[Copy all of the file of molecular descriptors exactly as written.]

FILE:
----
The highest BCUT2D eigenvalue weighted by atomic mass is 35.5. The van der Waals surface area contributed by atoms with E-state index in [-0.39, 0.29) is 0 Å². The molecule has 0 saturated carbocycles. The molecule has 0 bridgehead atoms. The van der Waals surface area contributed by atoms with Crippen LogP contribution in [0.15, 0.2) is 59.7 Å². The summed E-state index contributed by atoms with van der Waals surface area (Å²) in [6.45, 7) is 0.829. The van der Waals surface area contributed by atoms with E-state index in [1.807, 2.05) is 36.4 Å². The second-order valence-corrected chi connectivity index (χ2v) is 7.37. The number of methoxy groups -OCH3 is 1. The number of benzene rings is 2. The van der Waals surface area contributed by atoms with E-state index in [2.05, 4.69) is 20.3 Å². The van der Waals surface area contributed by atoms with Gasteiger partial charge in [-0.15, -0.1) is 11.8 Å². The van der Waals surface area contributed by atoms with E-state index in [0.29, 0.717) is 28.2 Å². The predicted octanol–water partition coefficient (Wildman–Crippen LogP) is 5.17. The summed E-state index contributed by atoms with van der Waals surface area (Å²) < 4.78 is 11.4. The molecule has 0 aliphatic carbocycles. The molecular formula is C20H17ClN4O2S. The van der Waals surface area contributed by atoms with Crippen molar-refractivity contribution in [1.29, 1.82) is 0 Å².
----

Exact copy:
The highest BCUT2D eigenvalue weighted by atomic mass is 35.5. The van der Waals surface area contributed by atoms with E-state index in [-0.39, 0.29) is 0 Å². The molecule has 0 saturated carbocycles. The molecule has 0 bridgehead atoms. The van der Waals surface area contributed by atoms with Crippen LogP contribution in [0.15, 0.2) is 59.7 Å². The summed E-state index contributed by atoms with van der Waals surface area (Å²) in [6.45, 7) is 0.829. The van der Waals surface area contributed by atoms with E-state index in [1.807, 2.05) is 36.4 Å². The second-order valence-corrected chi connectivity index (χ2v) is 7.37. The number of methoxy groups -OCH3 is 1. The number of benzene rings is 2. The van der Waals surface area contributed by atoms with E-state index in [2.05, 4.69) is 20.3 Å². The van der Waals surface area contributed by atoms with Gasteiger partial charge in [-0.15, -0.1) is 11.8 Å². The van der Waals surface area contributed by atoms with E-state index in [0.29, 0.717) is 28.2 Å². The predicted octanol–water partition coefficient (Wildman–Crippen LogP) is 5.17. The summed E-state index contributed by atoms with van der Waals surface area (Å²) < 4.78 is 11.4. The molecule has 0 aliphatic carbocycles. The molecular formula is C20H17ClN4O2S. The van der Waals surface area contributed by atoms with Crippen molar-refractivity contribution in [1.29, 1.82) is 0 Å².